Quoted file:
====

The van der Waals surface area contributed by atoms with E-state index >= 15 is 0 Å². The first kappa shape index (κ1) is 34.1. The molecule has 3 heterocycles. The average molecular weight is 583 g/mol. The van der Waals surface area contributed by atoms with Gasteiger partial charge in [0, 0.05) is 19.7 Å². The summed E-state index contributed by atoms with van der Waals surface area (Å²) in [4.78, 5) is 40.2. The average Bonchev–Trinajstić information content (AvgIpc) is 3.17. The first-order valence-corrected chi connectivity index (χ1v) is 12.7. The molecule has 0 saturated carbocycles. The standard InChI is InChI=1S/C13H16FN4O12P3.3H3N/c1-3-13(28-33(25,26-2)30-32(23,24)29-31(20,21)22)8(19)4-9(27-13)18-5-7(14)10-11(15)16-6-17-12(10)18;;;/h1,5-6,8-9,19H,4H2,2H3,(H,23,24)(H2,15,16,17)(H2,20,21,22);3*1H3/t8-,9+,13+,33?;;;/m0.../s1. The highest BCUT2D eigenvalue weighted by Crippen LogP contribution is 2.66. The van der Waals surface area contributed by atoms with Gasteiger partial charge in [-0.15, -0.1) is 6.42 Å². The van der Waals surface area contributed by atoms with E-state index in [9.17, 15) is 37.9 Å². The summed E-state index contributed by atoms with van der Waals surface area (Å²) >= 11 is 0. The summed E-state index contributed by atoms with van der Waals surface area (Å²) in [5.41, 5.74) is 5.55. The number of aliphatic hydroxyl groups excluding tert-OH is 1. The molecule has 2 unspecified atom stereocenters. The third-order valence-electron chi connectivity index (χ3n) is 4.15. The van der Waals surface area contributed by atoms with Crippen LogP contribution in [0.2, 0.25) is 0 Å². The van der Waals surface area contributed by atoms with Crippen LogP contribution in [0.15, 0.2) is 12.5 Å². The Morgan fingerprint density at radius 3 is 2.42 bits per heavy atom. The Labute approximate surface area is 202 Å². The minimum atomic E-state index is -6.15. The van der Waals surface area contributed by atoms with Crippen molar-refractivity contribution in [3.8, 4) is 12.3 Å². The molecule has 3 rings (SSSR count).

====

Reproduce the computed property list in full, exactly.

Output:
The van der Waals surface area contributed by atoms with E-state index >= 15 is 0 Å². The first kappa shape index (κ1) is 34.1. The molecule has 3 heterocycles. The average molecular weight is 583 g/mol. The van der Waals surface area contributed by atoms with Gasteiger partial charge in [0, 0.05) is 19.7 Å². The summed E-state index contributed by atoms with van der Waals surface area (Å²) in [4.78, 5) is 40.2. The average Bonchev–Trinajstić information content (AvgIpc) is 3.17. The first-order valence-corrected chi connectivity index (χ1v) is 12.7. The molecule has 0 saturated carbocycles. The standard InChI is InChI=1S/C13H16FN4O12P3.3H3N/c1-3-13(28-33(25,26-2)30-32(23,24)29-31(20,21)22)8(19)4-9(27-13)18-5-7(14)10-11(15)16-6-17-12(10)18;;;/h1,5-6,8-9,19H,4H2,2H3,(H,23,24)(H2,15,16,17)(H2,20,21,22);3*1H3/t8-,9+,13+,33?;;;/m0.../s1. The highest BCUT2D eigenvalue weighted by Crippen LogP contribution is 2.66. The van der Waals surface area contributed by atoms with Gasteiger partial charge in [-0.15, -0.1) is 6.42 Å². The van der Waals surface area contributed by atoms with E-state index in [9.17, 15) is 37.9 Å². The summed E-state index contributed by atoms with van der Waals surface area (Å²) >= 11 is 0. The summed E-state index contributed by atoms with van der Waals surface area (Å²) in [5.41, 5.74) is 5.55. The number of aliphatic hydroxyl groups excluding tert-OH is 1. The molecule has 2 unspecified atom stereocenters. The third-order valence-electron chi connectivity index (χ3n) is 4.15. The van der Waals surface area contributed by atoms with Crippen LogP contribution in [0.2, 0.25) is 0 Å². The van der Waals surface area contributed by atoms with Crippen LogP contribution in [0.15, 0.2) is 12.5 Å². The Morgan fingerprint density at radius 3 is 2.42 bits per heavy atom. The Labute approximate surface area is 202 Å². The minimum atomic E-state index is -6.15. The van der Waals surface area contributed by atoms with Crippen molar-refractivity contribution in [3.8, 4) is 12.3 Å². The molecule has 3 rings (SSSR count).